Commentary

DeWitt showing what he can do

Updated: March 5, 2010, 9:36 PM ET
By Tony Jackson | ESPNLosAngeles.com

GLENDALE, Ariz. -- In his effort to claim the everyday job at second base in Los Angeles this summer -- as opposed to the everyday job for the Albuquerque Isotopes -- Blake DeWitt made an immediate impression in the Dodgers' Cactus League opener on Friday, an 8-3 victory over the Chicago White Sox in front of 7,209 at the Ballpark at Camelback Ranch.

In the first two innings, DeWitt cleanly handled two grounders hit his way and drove a single up the middle against a not-so-perfect Mark Buehrle, setting up the Dodgers' first run by moving Casey Blake into scoring position.

In the bottom of the third, DeWitt really made his presence felt.

[+] EnlargeBlake DeWitt
AP Photo/Mark Duncan Blake DeWitt has put in the work in the offseason that he hopes will help him earn the starting job at second base for the Dodgers.

With White Sox runners on first and second and none out, Paul Konerko sent a smoking liner toward center field against Ramon Ortiz. But DeWitt, looking as if he had been playing second base all his life, took two steps backward, leaped into the air and snagged Konerko's drive, the force of which turned DeWitt's body toward right field. As he came down, he dished the ball behind his back to shortstop Nick Green, who was standing on the bag and would have completed the double play if he hadn't dropped the ball.

"That's just an instinct thing," DeWitt said. "I basically just got rid of the ball however I could. I could see out of the corner of my eye that if he could catch it we might make the play, but we couldn't get it done. That's just the way it goes."

If it keeps going this way for DeWitt, he'll have nothing to worry about.

For good measure, DeWitt worked reliever Scott Linebrink for a one-out walk in the fourth and eventually scored the Dodgers' second run. Then, looking every bit the part of an everyday, major league starter, he left the spring training game after four innings.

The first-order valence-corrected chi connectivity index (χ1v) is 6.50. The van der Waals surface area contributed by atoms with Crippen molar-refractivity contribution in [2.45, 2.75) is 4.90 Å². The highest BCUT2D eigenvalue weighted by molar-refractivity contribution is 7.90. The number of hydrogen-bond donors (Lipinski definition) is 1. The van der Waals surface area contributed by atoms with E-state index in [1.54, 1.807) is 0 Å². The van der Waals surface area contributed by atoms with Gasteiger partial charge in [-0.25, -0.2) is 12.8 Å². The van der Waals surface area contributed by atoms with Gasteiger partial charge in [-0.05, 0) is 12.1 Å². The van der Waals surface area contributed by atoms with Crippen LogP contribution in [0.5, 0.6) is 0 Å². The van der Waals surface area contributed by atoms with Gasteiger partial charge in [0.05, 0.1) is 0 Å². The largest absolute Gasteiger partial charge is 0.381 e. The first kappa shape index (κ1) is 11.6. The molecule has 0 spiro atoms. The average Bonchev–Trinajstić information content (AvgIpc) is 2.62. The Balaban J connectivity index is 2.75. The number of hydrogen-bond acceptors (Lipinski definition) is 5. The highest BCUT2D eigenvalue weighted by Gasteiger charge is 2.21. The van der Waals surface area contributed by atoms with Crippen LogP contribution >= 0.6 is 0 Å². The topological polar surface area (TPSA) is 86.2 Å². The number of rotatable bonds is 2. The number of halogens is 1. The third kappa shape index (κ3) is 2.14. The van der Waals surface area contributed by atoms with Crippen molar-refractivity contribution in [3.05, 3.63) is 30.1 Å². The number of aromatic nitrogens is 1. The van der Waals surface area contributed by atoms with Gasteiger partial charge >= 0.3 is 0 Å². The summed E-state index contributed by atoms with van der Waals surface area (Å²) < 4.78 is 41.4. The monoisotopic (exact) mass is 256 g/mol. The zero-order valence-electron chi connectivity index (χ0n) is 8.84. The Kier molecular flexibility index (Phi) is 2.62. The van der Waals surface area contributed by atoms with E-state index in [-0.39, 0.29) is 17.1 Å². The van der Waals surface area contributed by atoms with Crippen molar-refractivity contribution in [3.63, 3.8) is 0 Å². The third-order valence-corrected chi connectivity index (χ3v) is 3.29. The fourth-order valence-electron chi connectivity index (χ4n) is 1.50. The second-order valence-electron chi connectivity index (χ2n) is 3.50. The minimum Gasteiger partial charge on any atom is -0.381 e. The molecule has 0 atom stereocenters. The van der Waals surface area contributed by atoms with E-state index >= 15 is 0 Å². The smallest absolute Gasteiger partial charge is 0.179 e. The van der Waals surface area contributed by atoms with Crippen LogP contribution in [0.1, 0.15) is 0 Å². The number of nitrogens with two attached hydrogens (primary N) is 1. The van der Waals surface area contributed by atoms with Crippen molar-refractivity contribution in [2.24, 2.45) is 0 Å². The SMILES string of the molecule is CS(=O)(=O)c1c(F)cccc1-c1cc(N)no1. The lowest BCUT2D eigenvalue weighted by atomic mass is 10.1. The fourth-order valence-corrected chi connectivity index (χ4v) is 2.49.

DeWitt, whose major league experience is mostly limited to third base, is trying to make the transition to a position he has played only sparingly. But he played 45 games at second at Triple-A Albuquerque last season, continued to hone his skills in the Arizona Instructional League last fall, played almost exclusively at second with Licey in the Dominican Winter League and then voluntarily participated in the Dodgers' winter-development program in January.

This spring, he has reported for early work -- think the 7 a.m. hour -- almost every day.

"He looks very comfortable at second base," Dodgers manager Joe Torre said. "He had good reads over there. ... With what he went through last year, I give this kid a lot of credit. It's not that you don't accept it, but there aren't a lot of guys out there who would do it as unselfishly and professionally as he did."

DeWitt was sent to the minors no fewer than five times last year. If he doesn't win the job this spring, he'll be sent back again to start the season, leaving Ronnie Belliard and Jamey Carroll to split time at second and probably Green as a third utility infielder.

"You can't [worry about] that," DeWitt said. "Obviously, I know what is in front of me. But as a player, you try to simplify things as much as you can and go out and allow yourself to play. I'm prepared for this, and I feel like I'm ready."

Anderson still hasn't arrived

Free-agent left fielder Garret Anderson, who signed a minor league contract with the Dodgers on Wednesday, still hasn't reported to Camelback Ranch. Torre said after the game he hadn't spoken with Anderson, a 16-year veteran and three-time All-Star who is expected to compete with fellow non-roster invitees Brian Giles and Doug Mientkiewicz for the primary left-handed pinch-hitting job.

"They said Friday,'' Torre said of when Anderson was to arrive. "I guess maybe they just mean he will get [to town] on Friday."

Link looks good against former team

Jon Link, whom the Dodgers acquired from the White Sox in the Juan Pierre trade over the winter and who could compete for one of the two open spots in the bullpen, retired the White Sox in order to close out the victory, although it was against the type of hitters who typically come to bat in the bottom of the ninth inning of spring training games.

"The thing that impresses me, aside from his stuff, is the way he throws strikes," Torre said. "He is very aggressive, which is what you like to see coming out of the bullpen late."

Tony Jackson covers the Dodgers for ESPNLosAngeles.com.

Tony Jackson

ESPNLosAngeles.com

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